A freight train that was loaded with coal and gasoline collided with a tractor-trailer. The result was a huge fiery explosion and dark, smoky skies in Texas.
The tractor-trailer had run through a railroad crossing yesterday morning (Feb. 23) and was run over by the freight train. The incident happened in Cameron, Texas, which is about 130 miles south of Dallas.
The tractor-trailer did not slow or come to a stop when approaching the railroad station. There were crossing arms and another vehicle waiting, but even this didn’t cause a detour. The driver swerved around the other waiting vehicle.
According to USA Today, there were no injuries in the collision. Fortunately, everyone was able to escape before the collision occurred. However, there was substantial damage that came from the explosion. A nearby barn was burned down. Several homes suffered from heat damage.
The result of the collision was a massive fire that firefighters had to contain before putting it out. Nearby witnesses recorded the aftermath of the crash as emergency services responded to the incident.
Texas Winter Storm
Unfortunately, this is yet another disaster that the state of Texas has had to overcome.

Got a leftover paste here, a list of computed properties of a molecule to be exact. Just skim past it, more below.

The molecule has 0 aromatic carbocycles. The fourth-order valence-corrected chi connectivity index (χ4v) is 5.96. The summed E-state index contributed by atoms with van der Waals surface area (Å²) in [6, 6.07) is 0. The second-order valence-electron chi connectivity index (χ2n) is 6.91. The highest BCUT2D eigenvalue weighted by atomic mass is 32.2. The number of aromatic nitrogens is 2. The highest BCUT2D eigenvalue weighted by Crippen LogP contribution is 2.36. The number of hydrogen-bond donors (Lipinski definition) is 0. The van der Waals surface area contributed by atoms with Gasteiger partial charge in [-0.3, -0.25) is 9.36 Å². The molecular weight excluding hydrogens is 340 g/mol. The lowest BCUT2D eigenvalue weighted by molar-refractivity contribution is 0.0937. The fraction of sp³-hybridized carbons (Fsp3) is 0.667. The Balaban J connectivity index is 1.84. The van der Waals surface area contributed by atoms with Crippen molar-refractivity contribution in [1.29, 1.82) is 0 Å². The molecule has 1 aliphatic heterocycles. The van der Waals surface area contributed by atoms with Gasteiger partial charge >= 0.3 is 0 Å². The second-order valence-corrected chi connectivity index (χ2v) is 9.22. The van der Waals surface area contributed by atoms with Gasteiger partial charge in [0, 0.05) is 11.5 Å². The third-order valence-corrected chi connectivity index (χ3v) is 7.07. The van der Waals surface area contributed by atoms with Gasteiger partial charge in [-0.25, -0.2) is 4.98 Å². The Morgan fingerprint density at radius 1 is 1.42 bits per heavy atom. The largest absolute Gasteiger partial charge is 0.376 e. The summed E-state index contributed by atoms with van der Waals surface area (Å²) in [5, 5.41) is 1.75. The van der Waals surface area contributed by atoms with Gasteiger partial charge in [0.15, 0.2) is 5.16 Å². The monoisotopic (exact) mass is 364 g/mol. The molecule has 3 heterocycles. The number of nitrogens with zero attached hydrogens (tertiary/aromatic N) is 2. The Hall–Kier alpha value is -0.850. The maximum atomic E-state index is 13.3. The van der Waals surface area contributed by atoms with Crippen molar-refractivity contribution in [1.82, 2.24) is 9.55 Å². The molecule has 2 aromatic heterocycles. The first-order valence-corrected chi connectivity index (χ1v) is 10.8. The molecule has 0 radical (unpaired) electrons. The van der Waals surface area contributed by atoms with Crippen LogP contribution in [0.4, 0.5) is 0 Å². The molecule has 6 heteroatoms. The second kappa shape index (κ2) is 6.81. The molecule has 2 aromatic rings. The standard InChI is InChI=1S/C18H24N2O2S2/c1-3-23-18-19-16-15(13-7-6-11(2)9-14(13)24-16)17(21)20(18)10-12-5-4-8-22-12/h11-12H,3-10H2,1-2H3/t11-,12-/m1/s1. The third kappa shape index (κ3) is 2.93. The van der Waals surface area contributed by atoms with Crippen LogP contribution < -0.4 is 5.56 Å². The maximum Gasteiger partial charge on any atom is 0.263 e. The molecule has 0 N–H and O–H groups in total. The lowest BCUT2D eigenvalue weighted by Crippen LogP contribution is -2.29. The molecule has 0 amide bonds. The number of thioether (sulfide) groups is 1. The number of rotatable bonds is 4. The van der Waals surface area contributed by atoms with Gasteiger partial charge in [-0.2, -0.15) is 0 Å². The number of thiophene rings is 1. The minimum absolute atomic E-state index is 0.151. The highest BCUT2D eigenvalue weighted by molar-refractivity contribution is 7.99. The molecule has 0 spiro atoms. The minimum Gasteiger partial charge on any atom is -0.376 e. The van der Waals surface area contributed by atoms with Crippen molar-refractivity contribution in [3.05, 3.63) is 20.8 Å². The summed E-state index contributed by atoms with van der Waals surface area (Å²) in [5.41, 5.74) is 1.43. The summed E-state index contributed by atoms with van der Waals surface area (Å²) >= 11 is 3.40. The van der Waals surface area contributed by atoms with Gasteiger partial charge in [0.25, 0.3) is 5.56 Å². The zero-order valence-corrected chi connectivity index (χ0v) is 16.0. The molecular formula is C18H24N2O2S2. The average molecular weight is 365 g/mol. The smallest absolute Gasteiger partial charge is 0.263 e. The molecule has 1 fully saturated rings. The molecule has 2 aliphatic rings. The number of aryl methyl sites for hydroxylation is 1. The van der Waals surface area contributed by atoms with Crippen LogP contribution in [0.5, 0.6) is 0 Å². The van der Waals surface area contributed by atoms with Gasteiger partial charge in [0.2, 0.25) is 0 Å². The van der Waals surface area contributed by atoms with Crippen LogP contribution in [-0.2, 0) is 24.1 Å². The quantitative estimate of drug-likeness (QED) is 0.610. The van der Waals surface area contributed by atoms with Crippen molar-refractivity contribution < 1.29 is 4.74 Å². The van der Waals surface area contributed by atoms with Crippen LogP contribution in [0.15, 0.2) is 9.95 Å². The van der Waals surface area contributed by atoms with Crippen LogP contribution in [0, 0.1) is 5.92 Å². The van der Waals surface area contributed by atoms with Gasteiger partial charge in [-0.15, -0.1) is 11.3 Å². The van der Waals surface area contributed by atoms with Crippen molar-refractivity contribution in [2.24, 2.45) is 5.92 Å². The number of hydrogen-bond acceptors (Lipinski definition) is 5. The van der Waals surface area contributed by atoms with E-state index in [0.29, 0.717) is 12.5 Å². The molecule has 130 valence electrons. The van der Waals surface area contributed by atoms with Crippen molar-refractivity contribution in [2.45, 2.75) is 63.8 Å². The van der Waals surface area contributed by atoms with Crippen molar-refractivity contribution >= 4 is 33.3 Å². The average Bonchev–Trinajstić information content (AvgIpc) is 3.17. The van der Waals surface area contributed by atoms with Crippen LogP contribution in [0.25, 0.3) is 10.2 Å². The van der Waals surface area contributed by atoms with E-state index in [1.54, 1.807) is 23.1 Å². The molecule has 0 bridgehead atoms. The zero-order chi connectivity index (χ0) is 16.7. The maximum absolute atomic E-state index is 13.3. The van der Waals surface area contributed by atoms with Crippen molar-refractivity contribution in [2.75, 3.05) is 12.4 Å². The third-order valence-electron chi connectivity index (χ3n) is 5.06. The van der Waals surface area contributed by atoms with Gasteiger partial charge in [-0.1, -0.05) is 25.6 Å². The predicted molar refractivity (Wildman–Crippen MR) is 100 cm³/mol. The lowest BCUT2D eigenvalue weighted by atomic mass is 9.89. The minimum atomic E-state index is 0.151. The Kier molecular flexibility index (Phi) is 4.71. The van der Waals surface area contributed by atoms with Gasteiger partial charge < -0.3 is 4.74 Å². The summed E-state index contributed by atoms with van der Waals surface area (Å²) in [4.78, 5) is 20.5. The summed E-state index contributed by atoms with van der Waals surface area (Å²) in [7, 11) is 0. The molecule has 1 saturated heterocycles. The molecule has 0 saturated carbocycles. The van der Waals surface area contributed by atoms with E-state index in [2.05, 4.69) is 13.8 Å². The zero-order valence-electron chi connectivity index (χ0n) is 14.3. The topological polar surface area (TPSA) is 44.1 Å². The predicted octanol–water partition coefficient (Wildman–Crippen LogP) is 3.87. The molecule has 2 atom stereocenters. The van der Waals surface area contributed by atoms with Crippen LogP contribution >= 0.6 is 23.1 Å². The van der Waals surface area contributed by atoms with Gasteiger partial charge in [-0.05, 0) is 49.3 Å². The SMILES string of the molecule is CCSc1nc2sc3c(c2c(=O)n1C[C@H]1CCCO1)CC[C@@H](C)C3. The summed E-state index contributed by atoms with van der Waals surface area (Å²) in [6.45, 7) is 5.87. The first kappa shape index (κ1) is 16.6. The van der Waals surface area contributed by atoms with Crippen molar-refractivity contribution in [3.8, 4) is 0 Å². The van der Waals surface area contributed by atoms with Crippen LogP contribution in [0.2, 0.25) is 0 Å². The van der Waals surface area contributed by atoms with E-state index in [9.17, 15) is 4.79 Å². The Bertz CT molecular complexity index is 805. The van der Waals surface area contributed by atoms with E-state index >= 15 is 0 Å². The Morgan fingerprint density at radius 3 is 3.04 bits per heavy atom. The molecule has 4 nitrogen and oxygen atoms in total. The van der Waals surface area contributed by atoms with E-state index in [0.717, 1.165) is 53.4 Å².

Last week a massive winter storm hit the nation. Texas got unprecedented cold temperatures and large amounts of snow. Million of people lost power in their homes during dangerously low temperatures. Homes in Texas do not have the processes in place to deal with the temperatures as many also were dealing with infrastructure issues like freezing pipes.
Many people had boil water notices or did not have safe drinking water. According to NBC News, more than 4 million customers lost power and at least 22 people in the nation died from the severe weather. President Joe Biden signed a major disaster declaration meant to make federal funding available to counties impacted by the storm.
According to The New York Times, the storm certainly isn’t in the past yet. Even at the beginning of this week basics like gas, food, and water are all still scarce. The state was already suffering financially from COVID-19. Now, the storm has cost an estimated $20 billion, the most expensive in state history.